This was a slip of the tongue which was immediately corrected. The general rule is that “a mere verbal inaccuracy in a charge, which results from a palpable slip of the tongue, and clearly could not have misled or confused the jury is not reversible error.” (Punctuation and footnote omitted.) Brown v. State, 251 Ga.App. 343, 344, 554 S.E.2d 321 (2001). Here, the trial court immediately corrected the misstatement and there is no possibility that the jury was confused or misled by the error. See Sears v. State, 270 Ga. 834, 844, 514 S.E.2d 426 (1999).
5. In his last enumeration, McConnell claims the trial court erred in refusing to give his requested charge on the permissible inference of negligence. The requested charge stated that “in cases where a person is injured or damaged by livestock straying or running at large there arises a permissible inference authorized by the mere fact of the running at large by the animal that the owner of the livestock was negligent in allowing the stock to run at large or to stray.” The trial court stated at the charge conference that it was not giving this charge because similar language was already in the charge. The charge as given stated that “the mere fact that livestock is running at large permits an inference that the owner is negligent in permitting the livestock to stray.”
There was no error. “It is no longer necessary to give the exact language of requests to charge when the same principles are fairly given to the jury in the general charge of the court.” (Citations and punctuation omitted.) Shirley v. State, 245 Ga. 616, 619, 266 S.E.2d 218 (1980).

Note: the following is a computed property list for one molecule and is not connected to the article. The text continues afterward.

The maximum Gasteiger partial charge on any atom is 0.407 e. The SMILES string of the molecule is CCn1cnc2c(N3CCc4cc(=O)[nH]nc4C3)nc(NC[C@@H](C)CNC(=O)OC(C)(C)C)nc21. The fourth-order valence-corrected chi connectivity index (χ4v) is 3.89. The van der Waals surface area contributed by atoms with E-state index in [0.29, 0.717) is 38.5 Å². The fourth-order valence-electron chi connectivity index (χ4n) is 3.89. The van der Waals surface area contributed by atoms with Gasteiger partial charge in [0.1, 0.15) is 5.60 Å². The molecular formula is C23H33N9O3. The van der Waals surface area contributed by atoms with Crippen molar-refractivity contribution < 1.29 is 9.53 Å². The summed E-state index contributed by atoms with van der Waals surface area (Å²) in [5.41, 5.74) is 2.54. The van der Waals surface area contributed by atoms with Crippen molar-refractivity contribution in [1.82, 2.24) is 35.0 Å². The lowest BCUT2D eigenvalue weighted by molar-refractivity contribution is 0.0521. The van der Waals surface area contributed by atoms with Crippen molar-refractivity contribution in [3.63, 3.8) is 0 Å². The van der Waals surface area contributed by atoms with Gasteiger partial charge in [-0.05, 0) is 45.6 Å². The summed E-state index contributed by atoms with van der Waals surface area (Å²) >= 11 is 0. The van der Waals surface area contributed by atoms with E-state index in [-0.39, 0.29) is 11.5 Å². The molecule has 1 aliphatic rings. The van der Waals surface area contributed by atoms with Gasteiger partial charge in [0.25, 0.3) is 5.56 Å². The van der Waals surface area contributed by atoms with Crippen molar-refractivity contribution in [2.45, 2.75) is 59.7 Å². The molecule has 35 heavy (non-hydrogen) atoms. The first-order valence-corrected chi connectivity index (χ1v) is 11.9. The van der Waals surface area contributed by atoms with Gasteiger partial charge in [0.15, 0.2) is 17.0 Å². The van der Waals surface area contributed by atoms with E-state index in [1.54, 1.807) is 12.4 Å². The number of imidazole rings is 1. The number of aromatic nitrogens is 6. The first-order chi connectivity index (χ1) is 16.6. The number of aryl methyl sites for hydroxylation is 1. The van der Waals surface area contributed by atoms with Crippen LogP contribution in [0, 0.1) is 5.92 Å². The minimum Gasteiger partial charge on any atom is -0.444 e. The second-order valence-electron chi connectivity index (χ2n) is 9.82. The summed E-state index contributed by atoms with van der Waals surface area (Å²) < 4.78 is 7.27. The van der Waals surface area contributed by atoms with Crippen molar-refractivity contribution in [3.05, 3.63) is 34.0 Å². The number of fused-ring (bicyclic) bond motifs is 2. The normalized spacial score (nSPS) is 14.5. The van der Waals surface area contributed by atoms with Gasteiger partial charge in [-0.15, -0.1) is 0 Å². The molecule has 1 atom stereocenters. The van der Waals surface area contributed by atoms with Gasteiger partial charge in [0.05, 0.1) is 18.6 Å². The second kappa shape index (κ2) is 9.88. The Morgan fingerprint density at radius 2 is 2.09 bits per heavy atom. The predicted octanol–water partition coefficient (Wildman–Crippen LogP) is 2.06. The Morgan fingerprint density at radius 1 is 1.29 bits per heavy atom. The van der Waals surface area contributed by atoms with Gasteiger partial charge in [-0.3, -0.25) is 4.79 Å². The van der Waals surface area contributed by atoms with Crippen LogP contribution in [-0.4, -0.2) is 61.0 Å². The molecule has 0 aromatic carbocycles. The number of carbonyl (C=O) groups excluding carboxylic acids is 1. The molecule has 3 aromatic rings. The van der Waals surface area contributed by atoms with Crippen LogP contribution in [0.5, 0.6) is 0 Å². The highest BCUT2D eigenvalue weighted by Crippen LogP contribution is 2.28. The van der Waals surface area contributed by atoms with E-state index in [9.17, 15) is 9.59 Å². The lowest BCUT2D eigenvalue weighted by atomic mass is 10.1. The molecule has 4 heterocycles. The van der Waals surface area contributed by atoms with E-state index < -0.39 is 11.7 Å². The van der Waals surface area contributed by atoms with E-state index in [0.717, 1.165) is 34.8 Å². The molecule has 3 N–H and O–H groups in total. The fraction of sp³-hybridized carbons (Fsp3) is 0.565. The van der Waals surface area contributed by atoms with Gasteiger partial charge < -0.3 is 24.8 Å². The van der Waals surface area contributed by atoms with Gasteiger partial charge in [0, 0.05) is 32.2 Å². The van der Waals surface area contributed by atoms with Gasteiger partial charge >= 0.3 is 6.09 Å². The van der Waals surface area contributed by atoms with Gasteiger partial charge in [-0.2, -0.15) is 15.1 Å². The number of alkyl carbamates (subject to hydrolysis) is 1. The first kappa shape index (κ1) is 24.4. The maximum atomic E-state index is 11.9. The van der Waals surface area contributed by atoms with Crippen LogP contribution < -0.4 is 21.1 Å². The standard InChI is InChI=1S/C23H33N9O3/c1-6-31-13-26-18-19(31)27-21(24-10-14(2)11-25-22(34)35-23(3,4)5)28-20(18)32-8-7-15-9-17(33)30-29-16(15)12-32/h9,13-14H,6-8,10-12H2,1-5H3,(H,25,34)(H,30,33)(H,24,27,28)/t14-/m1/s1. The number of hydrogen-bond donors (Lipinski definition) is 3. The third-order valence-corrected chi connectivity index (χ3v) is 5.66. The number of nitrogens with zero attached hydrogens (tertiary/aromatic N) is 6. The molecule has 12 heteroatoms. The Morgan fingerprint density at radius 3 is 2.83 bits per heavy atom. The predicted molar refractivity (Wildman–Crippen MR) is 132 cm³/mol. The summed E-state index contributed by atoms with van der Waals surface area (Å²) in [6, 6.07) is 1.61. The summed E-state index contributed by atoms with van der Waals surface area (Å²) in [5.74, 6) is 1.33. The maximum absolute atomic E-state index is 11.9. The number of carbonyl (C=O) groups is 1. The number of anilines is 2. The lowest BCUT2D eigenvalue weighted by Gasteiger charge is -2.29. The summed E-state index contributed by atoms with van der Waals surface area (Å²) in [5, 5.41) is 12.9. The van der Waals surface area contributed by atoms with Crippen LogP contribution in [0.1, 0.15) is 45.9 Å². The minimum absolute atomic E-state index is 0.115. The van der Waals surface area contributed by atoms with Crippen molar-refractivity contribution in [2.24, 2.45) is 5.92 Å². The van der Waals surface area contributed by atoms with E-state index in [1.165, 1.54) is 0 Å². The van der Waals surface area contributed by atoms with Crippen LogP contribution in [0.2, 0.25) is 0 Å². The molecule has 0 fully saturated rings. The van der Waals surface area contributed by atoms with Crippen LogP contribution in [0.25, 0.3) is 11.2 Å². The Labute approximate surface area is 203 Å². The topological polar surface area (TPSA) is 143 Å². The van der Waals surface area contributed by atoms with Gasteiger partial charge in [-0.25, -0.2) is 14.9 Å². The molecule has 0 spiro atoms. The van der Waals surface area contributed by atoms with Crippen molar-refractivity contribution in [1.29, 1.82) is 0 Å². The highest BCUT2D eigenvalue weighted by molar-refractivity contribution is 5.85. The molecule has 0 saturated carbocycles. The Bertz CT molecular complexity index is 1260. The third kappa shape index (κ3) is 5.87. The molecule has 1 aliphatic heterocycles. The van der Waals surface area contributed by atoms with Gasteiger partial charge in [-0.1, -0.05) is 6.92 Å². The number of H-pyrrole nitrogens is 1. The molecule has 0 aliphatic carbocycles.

I fully concur in this opinion, but write separately with regard to Division 2. While I agree with the reasoning in this Division, I note that when the trial court excused the juror, the jury had already been sworn and there is nothing in the record indicating that the juror was replaced. The parties stipulated in the pre-trial order that the case would be tried by 12 jurors, and that no alternate jurors would be selected. They further stipulated that the trial court could excuse two jurors for good cause, but that the case would not proceed to verdict with less than ten jurors. Accordingly, the trial court's authority to proceed with an 11-member jury arose solely from this stipulation, as it had no authority to proceed with less than 12 members in the absence of such a stipulation or waiver. See Ga. Const., Art. I, Sec. I, Par. XI; Hague v. Pitts, 262 Ga. 777, 425 S.E.2d 636 (1993).
ANDREWS, Presiding Judge.
BARNES, J., concurs. ADAMS, J., concurs specially.